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Showing posts from April, 2015

Z is for @WendiZwaduk's #NewAdult #Romance, Stealing Home

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Stealing Home by Wendi Zwaduk
Book 3 in the Complicated Series
M/F, New Adult Romance, Contemporary
Novella
From Resplendence Publishing

The last person she expected to fall for her just might be the one she’s been looking for all along.

Bliss McMahon isn’t looking for love. She’s got a degree to complete and a life she wants to live. Besides, love isn’t looking for her. The last and only time she’d tried dating, the whole situation had ended in disaster. Being twenty-one and never going beyond second base doesn’t exactly endear her to the guys, but the one guy she never expected to notice her has. Will she give him a shot or run the other way?

Evan Phillips has a way with the ladies. He can charm them just as easily as he hits homeruns, but this ballplayer has a problem. He won’t be able to pass art history without help. Enter Bliss. Sure, he’s dated her roommate, and yes, Bliss can’t stand him, but he’s not about to back down from the challenge of getting her help. She’s spunky, out of his…

Ye Olde Historical Anachronism: How 'The' became 'Ye'

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"Ye" is a peculiar word, isn't it? It's used in the titles of pubs, shops, Renaissance festival booths, or any other establishment going for an old world vibe, frequently followed by 'olde.' In fact, it's usually a good way to tell when something is most definitely not olde, with the exception of Nottingham's Ye Olde Trip to Jerusalem, a twelfth century pub that claims to be the oldest drinking establishment in England. So where did it come from, and what does it mean? 

In Early Modern English, 'the' was often written as þe. þ was an Old English letter called thorn, which was a single character for the 'th' sound. þ and y look so similar in blackletter that they were often mistaken for each other, so when þ fell out of use in favor of th, we ended up with the occasional 'ye' replacing 'the.' 

'Ye' has been used in place of 'the' to evoke a certain nostalgia since the eighteenth century. (Funnily enough, th…

John Singer Sargent's Portrait of Madame X

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"I have a great desire to paint her portrait and have reason to think she would allow it and is waiting for someone to propose this homage to her beauty." -John Singer Sargent

Portrait of Madame X is an oil portrait painted by John Singer Sargent for the Paris Salon of 1884. The model was Virginie Amelie Avegno Gautreau, an American socialite and "professional beauty" who epitomized the ideal of sophisticated feminine beauty prevalent at the time.
Gautreau was a difficult model, and it took Sargent the better part of a year to complete the portrait. Nevertheless, it was received badly. In the original painting, Gautreau's right strap hung off of her shoulder, and this was taken to indicate that the rumors of her infidelities were true. Furthermore, her pose was considered too suggestive for polite society. People were scandalized. Gautreau was humiliated, and her mother demanded it be withdrawn from the exhibition.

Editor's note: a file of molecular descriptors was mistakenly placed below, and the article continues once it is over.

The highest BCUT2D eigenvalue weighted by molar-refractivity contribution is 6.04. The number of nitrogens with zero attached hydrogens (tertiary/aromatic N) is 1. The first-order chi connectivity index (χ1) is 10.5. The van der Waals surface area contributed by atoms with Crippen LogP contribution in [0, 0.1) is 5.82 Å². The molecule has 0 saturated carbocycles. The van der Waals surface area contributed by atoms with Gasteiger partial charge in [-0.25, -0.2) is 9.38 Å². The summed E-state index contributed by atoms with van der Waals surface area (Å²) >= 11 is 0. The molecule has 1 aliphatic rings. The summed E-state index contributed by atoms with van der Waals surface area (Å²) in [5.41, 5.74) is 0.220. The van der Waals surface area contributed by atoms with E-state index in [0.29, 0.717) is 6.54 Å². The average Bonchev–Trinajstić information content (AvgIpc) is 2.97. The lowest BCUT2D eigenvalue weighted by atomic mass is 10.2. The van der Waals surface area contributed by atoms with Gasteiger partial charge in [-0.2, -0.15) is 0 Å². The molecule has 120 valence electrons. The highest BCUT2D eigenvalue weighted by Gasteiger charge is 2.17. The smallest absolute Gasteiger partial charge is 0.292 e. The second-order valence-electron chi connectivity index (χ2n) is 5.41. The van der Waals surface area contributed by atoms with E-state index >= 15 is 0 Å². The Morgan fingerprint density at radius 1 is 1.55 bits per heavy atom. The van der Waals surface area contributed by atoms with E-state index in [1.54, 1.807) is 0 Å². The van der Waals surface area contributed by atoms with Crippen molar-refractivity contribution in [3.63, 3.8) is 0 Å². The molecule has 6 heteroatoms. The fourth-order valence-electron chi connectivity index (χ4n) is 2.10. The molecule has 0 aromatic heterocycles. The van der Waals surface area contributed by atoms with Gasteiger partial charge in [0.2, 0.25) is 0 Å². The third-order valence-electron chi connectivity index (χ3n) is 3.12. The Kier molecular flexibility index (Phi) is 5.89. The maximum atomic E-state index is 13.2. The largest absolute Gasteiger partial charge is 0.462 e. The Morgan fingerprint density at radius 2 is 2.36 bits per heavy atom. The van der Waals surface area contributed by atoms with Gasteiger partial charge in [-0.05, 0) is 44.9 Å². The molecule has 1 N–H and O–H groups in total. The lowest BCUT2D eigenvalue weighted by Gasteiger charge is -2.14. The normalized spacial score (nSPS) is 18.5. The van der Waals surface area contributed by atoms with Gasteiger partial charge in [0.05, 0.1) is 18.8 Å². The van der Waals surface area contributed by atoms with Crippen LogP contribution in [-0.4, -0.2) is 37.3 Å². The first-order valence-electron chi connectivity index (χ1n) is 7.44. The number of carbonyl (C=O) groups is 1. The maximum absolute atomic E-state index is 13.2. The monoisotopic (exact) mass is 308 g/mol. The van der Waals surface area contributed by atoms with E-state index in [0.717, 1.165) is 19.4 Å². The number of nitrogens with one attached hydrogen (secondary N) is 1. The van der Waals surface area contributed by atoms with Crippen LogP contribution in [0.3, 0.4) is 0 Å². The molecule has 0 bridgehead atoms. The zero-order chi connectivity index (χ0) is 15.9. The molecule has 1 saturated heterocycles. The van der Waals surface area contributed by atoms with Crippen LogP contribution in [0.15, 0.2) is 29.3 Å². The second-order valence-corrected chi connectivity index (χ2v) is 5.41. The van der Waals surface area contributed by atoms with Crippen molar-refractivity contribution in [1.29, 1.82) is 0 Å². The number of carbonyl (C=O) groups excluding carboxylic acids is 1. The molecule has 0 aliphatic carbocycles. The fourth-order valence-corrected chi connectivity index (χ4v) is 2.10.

Disheartened by the poor reception of his work, S…

W: John Wilmot, 2nd Earl of Rochester: Satirist, Poet, and Libertine

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John Wilmot, 2nd Earl of Rochester, was a Restoration courtier, poet, satirist, and libertine. He was lauded by Andrew Marvell and Voltaire, who described him as a man of genius and translated some of his work into French. Entertaining and offending with works such as Signior Dildo and Panegyrick Upon Cundums, his life was no less exciting than his verse. He inherited his title at age eleven, kidnapped his future wife at seventeen, trained one of the period’s most famous actresses, and fell in and out of the King’s favor until his death from syphilis at age thirty-three. A rake and accomplished wit, his actions and works would impress and offend in equal measure for centuries to come, and he even received the compliment of being banned in the Victorian period. 

So who was he? 


Were I (who to my cost already am One of those strange, prodigious  creatures, man) A spirit free to choose, for my own share What case of flesh and blood I pleased to wear, I'd be a dog, a monkey, or a bear, Or an…

Nicole Hurley-Moore's New Small-Town Romance, McKellan's Run

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Today I am delighted to welcome author Nicole Hurley-Moore to the blog, all the way from Australia! Her new romance, McKellan's Run, sounds absolutely wonderful, and is it me, or does the man on the cover look a bit like Daniel Craig? Let's take a good, long look just to be sure:


Mmmmm. 

Ladies, Gentlemen, Creatures of the Night, Nicole Hurley-Moore! 


Thanks so much, Jessica for letting me drop by!

I’ve always loved small town romances. There’s something special about growing up in a place where everyone looks out for each other. Rural towns will differ depending on the place or even the country they’re in but there’s a sense of community which makes them universally the same. 

I’ve been lucky enough to spend most of my life in a rural town in the Central Victorian Highlands, Australia.  
The town is surrounded by bushland, old goldfields, farms, orchards and wineries. Like many of the other towns and cities in the area, modern melds with a historic past. The past is never very far …